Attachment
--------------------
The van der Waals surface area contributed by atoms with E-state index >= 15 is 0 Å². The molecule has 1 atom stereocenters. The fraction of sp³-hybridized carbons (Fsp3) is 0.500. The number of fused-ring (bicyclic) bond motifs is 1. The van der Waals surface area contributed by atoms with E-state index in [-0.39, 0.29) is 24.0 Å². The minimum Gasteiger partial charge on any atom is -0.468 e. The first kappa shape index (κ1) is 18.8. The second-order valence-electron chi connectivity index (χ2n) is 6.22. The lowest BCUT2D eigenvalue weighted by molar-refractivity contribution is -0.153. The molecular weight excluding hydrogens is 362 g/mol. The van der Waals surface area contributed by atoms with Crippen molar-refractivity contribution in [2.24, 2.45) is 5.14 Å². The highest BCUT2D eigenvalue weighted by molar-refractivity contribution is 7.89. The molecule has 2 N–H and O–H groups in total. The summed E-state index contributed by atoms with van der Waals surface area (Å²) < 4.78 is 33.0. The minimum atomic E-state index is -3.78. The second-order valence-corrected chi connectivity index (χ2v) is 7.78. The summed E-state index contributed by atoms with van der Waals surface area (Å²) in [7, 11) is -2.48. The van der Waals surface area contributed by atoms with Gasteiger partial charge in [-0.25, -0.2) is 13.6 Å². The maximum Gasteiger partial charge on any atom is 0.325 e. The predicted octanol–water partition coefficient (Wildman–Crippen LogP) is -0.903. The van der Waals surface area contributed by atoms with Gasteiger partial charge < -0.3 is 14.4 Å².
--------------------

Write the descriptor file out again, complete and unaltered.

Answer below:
The van der Waals surface area contributed by atoms with E-state index >= 15 is 0 Å². The molecule has 1 atom stereocenters. The fraction of sp³-hybridized carbons (Fsp3) is 0.500. The number of fused-ring (bicyclic) bond motifs is 1. The van der Waals surface area contributed by atoms with E-state index in [-0.39, 0.29) is 24.0 Å². The minimum Gasteiger partial charge on any atom is -0.468 e. The first kappa shape index (κ1) is 18.8. The second-order valence-electron chi connectivity index (χ2n) is 6.22. The lowest BCUT2D eigenvalue weighted by molar-refractivity contribution is -0.153. The molecular weight excluding hydrogens is 362 g/mol. The van der Waals surface area contributed by atoms with Crippen molar-refractivity contribution in [2.24, 2.45) is 5.14 Å². The highest BCUT2D eigenvalue weighted by molar-refractivity contribution is 7.89. The molecule has 2 N–H and O–H groups in total. The summed E-state index contributed by atoms with van der Waals surface area (Å²) < 4.78 is 33.0. The minimum atomic E-state index is -3.78. The second-order valence-corrected chi connectivity index (χ2v) is 7.78. The summed E-state index contributed by atoms with van der Waals surface area (Å²) in [7, 11) is -2.48. The van der Waals surface area contributed by atoms with Gasteiger partial charge in [-0.25, -0.2) is 13.6 Å². The maximum Gasteiger partial charge on any atom is 0.325 e. The predicted octanol–water partition coefficient (Wildman–Crippen LogP) is -0.903. The van der Waals surface area contributed by atoms with Gasteiger partial charge < -0.3 is 14.4 Å².